• Litigation Claims: Litigation is the most popular type of claim. If you’ve been diagnosed with mesothelioma or any other asbestos-related disease, you probably already know how expensive treatment can be. However, along with treatments expenses, you may also be entitled to recover damages for emotional trauma, pain and suffering, loss of income, loss of enjoyment of life, and more. If the victim has passed away from an asbestos-related disease, loved ones and dependents have the right to file a wrongful death lawsuit on the victim’s behalf. Your attorney will be able to give you a more detailed list of what you may be eligible to be compensated for.

  • Veterans Claims: If were exposed to asbestos while serving in the military, you may be able to file a veterans claim. For more information on the qualifications, contact your local Veteran’s Administration. Your attorney will also be able to assist you with this.

  • Workman’s Compensation: Typically, workman’s compensation is not enough to cover all of your expenses if you’ve been exposed to an asbestos-related disease. However, you may be eligible for workman’s compensation along with other types of claims if you were exposed while working as an employee of a company. Speak with an asbestos attorney concerning this type of claim as it can get quite intricate.

     

Different Types of Mesothelioma Claims

Mesothelioma claims encompass both personal injury and wrongful death claims.

Personal Injury Claims: 

Personal injury claims are filed by surviving people who’ve been diagnosed with mesothelioma, but it can also be filed by a family member with power of attorney if the victim is too ill to start the claims process. The phrase “personal injury” means injuries that occur both physically and emotionally, although the laws for punitive damages will vary by state. It’s the most common type of tort claim in the United States. For mesothelioma personal injury claims, winning your case means that you may be to entitled to damages for:

  • Medical expenses related to your illness (past, present, and future)
  • Lost wages (past, present, in future)
  • Physical and emotional paid (related to your illness)

Personal injury claims can filed filed for any amount the plaintiff sees fit. For instance, in 2015, former Morehead State University (MSU) student and employee, Lewis Williamson, 61, filed a $1 billion lawsuit against the school after he developed asbestosis. Williamson claims that his time spent working and studying at MSU led to his illness because the school was filled with asbestos-containing materials, that were used when the school was constructed.

Williamson remembered he constantly had chest pain that was so severe that it prevented him from working at a new job he took. Eventually, he had to return home back to his hometown of Kentucky, where he was diagnosed with asbestosis.

“I got offered a job out west and got sick and spent around four years unable to work. I came back to Kentucky and sought medical care. The x-rays came back and said I didn’t have anything. But I had this constant pain.”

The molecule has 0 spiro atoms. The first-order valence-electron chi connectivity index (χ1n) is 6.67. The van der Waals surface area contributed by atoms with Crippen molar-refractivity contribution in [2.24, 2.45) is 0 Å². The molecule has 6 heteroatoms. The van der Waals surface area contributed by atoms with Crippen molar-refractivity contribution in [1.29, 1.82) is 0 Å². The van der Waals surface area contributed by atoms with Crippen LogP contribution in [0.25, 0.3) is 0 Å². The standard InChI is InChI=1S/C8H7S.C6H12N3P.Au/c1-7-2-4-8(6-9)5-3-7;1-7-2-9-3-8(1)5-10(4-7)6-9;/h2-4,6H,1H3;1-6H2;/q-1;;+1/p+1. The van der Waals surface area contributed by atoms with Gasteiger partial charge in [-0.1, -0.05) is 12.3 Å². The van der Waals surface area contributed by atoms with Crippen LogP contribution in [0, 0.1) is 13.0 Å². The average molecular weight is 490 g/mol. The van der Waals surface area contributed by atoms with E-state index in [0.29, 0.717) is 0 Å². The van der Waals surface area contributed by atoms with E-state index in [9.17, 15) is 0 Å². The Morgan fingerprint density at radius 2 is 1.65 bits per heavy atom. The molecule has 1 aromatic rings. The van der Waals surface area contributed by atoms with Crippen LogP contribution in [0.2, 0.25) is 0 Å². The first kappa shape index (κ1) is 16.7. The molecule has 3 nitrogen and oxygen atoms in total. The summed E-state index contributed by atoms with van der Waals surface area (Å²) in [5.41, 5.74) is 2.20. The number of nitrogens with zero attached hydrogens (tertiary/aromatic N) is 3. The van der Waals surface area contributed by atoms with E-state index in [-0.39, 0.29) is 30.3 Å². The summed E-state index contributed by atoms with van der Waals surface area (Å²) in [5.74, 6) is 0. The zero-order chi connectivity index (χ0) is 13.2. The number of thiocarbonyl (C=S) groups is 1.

Along with seeking $1 billion to be set aside in trust funds for future claimants’ medical expenses, he’s seeking $1 million in lost wages, another $1 million in pain and suffering compensation, and $20 million in punitive damages for himself. As a nurse, Williamson says he feels obligated to try and help others, and he wouldn’t take a penny if it meant the $1 billion trust fund could be set up for other people who’ll eventually come forward to file claims against MSU.

“I don’t care if I get anything. Anyone who walks in those buildings is at risk to exposure. Until I publicize this they’re not going to address the situation. This has been going on for years, since 1980 at least. In essence, they don’t value the lives of their students, employees, and visitors…..They’re going to pay one way or the other. Too many people have been exposed.”

Wrongful Death Claims: 

A wrongful death is a claim that’s used against a party responsible for causing the death of a human, or in some cases, the deaths of numerous people.  In mesothelioma cases, the responsible party is generally the manufacturer who sold asbestos to companies willingly, although they did so knowing the risks that asbestos poses on health.

In some instances, employers are also liable for wrongful, particularly is they knew asbestos was dangerous but did nothing to protect their employees. Damages from wrongful death claims generally include:

  • The victim’s medical expenses associated with the illness
  • Funeral and burial expenses
  • Loss of consortium damages (depending on the state you live in)
  • Pecuniary damages, which includes loss of financial support to dependents and spouses
  • Damages for loss of parental guidance (if the victim had children and if your state allows this type of claim)
  • Damages for emotional and physical pain